Over more than a decade of writing about theme parks, I’ve made it a bit of a sport to ask ride designers, such as Disney’s vaunted Imagineers, what ride made them want to spend their life bringing these attractions to life. What specific alchemy of placemaking and storytelling and possibly thrills sunk its teeth into their brains at a young age and made it so that the better part of their creative lives would be devoted to this strange experiential medium?
The answer, with vanishingly few exceptions: It was either a dark ride (such as the Haunted Mansion) or the cluster of classic dark rides that fill the Disneyland and the Magic Kingdom Fantasyland sections. There, past and present attractions like Mr. Toad’s Wild Ride, Peter Pan’s Flight, and Snow White’s Scary Adventure—some of which have been in operation since Disneyland first opened its doors in 1955—use whatever technology was available to their designers to bring visitors inside a story.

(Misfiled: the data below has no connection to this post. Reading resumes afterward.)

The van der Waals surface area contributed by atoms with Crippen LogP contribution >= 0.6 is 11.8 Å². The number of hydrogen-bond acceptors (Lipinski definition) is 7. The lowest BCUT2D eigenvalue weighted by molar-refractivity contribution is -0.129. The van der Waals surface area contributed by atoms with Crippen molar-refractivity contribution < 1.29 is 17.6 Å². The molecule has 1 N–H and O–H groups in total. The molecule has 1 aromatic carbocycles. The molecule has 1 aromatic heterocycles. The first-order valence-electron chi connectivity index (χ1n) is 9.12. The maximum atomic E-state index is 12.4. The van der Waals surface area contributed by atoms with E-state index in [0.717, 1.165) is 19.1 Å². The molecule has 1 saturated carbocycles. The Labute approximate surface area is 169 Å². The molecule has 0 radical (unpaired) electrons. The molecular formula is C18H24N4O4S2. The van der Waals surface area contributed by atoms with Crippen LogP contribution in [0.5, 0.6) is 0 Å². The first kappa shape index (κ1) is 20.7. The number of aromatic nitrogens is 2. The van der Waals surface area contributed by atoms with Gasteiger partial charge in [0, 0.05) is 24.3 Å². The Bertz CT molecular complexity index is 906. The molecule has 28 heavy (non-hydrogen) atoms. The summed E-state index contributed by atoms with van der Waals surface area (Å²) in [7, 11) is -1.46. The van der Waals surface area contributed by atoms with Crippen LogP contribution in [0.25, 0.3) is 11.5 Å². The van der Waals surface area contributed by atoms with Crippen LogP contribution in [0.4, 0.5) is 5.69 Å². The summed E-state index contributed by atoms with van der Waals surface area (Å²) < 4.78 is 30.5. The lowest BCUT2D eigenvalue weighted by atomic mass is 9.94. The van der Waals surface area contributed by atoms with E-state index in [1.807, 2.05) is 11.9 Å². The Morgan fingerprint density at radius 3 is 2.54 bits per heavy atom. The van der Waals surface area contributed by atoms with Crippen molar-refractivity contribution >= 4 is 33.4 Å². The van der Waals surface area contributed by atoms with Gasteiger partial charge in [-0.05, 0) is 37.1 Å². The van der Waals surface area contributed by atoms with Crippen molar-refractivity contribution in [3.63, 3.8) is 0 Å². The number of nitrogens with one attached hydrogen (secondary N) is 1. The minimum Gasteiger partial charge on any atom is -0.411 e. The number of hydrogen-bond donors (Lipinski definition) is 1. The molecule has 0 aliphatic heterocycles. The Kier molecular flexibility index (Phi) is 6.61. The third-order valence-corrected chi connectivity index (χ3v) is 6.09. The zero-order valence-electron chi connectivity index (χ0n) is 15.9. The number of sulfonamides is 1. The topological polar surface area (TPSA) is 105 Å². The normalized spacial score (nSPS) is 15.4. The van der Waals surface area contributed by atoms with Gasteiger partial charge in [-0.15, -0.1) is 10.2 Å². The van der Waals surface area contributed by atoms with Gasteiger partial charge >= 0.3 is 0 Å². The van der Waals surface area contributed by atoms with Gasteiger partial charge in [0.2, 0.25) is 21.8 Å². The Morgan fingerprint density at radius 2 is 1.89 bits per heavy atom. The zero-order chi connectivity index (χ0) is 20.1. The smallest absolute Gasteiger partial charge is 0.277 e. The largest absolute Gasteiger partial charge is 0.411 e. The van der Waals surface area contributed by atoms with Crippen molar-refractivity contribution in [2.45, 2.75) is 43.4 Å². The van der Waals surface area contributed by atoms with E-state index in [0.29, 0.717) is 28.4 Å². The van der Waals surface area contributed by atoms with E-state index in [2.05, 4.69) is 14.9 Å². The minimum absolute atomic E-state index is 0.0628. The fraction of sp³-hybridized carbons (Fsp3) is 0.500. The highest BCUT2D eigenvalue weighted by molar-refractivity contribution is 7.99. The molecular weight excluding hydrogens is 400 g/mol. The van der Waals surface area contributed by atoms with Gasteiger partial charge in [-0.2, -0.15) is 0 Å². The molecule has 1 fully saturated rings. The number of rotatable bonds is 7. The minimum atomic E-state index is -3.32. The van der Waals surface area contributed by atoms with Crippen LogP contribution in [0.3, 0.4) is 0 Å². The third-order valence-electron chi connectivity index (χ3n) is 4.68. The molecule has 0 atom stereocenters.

Dark rides are where creativity and storytelling live. Where dioramas and scenes and memorable (and often merchandisable) characters conspire to transport you out of the Orlando sun and into a fairytale world. And while there are certainly thrill rides that successfully wrap in many of these elements—Disney’s Twilight Zone: Tower of Terror is far more than just a drop tower—the classic dark ride is still a singular medium, and the one that inspired a generation of ride designers.
Which brings us to Mickey and Minnie’s Runaway Railway, a brand-new ride at Disney’s Hollywood Studios (also coming soon to Disneyland park) that takes the bones of the classic Fantasyland dark ride and brings it firmly into modernity. It’s also, perhaps surprisingly, the very first ride to star Disney’s most iconic characters.
“We didn’t throw away any tools Imagineering has used in the past,” says Ryan Adams, a show systems engineer with Walt Disney Imagineering. “We brought them all into the fold, as well as a lot of new ones.”